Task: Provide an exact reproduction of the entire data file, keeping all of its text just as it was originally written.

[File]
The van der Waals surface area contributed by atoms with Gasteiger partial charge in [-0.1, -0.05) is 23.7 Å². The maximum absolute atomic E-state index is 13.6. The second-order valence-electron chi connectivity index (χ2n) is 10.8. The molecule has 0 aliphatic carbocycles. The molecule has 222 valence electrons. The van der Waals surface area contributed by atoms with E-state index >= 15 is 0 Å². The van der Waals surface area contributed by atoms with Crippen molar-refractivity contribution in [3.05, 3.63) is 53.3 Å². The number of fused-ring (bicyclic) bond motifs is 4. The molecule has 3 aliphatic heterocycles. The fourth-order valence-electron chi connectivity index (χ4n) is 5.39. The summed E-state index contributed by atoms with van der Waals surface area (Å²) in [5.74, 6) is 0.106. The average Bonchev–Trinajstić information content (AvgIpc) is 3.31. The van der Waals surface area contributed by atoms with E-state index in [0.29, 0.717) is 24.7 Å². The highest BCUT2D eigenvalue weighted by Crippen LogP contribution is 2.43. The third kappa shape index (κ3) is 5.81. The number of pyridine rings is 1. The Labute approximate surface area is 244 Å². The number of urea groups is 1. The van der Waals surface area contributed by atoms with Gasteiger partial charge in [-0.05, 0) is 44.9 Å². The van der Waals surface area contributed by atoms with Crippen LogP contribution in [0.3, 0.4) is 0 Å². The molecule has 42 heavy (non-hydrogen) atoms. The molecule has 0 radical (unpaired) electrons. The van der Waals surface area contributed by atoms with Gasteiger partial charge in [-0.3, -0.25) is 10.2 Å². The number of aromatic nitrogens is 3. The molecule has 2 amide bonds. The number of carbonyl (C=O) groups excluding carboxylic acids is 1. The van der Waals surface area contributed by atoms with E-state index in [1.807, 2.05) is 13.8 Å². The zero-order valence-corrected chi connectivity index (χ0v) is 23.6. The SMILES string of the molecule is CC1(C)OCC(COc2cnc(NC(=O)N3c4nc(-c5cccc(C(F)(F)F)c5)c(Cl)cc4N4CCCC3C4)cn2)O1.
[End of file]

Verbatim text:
The van der Waals surface area contributed by atoms with Gasteiger partial charge in [-0.1, -0.05) is 23.7 Å². The maximum absolute atomic E-state index is 13.6. The second-order valence-electron chi connectivity index (χ2n) is 10.8. The molecule has 0 aliphatic carbocycles. The molecule has 222 valence electrons. The van der Waals surface area contributed by atoms with E-state index >= 15 is 0 Å². The van der Waals surface area contributed by atoms with Crippen molar-refractivity contribution in [3.05, 3.63) is 53.3 Å². The number of fused-ring (bicyclic) bond motifs is 4. The molecule has 3 aliphatic heterocycles. The fourth-order valence-electron chi connectivity index (χ4n) is 5.39. The summed E-state index contributed by atoms with van der Waals surface area (Å²) in [5.74, 6) is 0.106. The average Bonchev–Trinajstić information content (AvgIpc) is 3.31. The van der Waals surface area contributed by atoms with E-state index in [0.29, 0.717) is 24.7 Å². The highest BCUT2D eigenvalue weighted by Crippen LogP contribution is 2.43. The third kappa shape index (κ3) is 5.81. The number of pyridine rings is 1. The Labute approximate surface area is 244 Å². The number of urea groups is 1. The van der Waals surface area contributed by atoms with Gasteiger partial charge in [-0.05, 0) is 44.9 Å². The van der Waals surface area contributed by atoms with Crippen LogP contribution in [0.3, 0.4) is 0 Å². The molecule has 42 heavy (non-hydrogen) atoms. The molecule has 0 radical (unpaired) electrons. The van der Waals surface area contributed by atoms with Gasteiger partial charge in [-0.3, -0.25) is 10.2 Å². The number of aromatic nitrogens is 3. The molecule has 2 amide bonds. The number of carbonyl (C=O) groups excluding carboxylic acids is 1. The van der Waals surface area contributed by atoms with E-state index in [1.807, 2.05) is 13.8 Å². The zero-order valence-corrected chi connectivity index (χ0v) is 23.6. The SMILES string of the molecule is CC1(C)OCC(COc2cnc(NC(=O)N3c4nc(-c5cccc(C(F)(F)F)c5)c(Cl)cc4N4CCCC3C4)cn2)O1.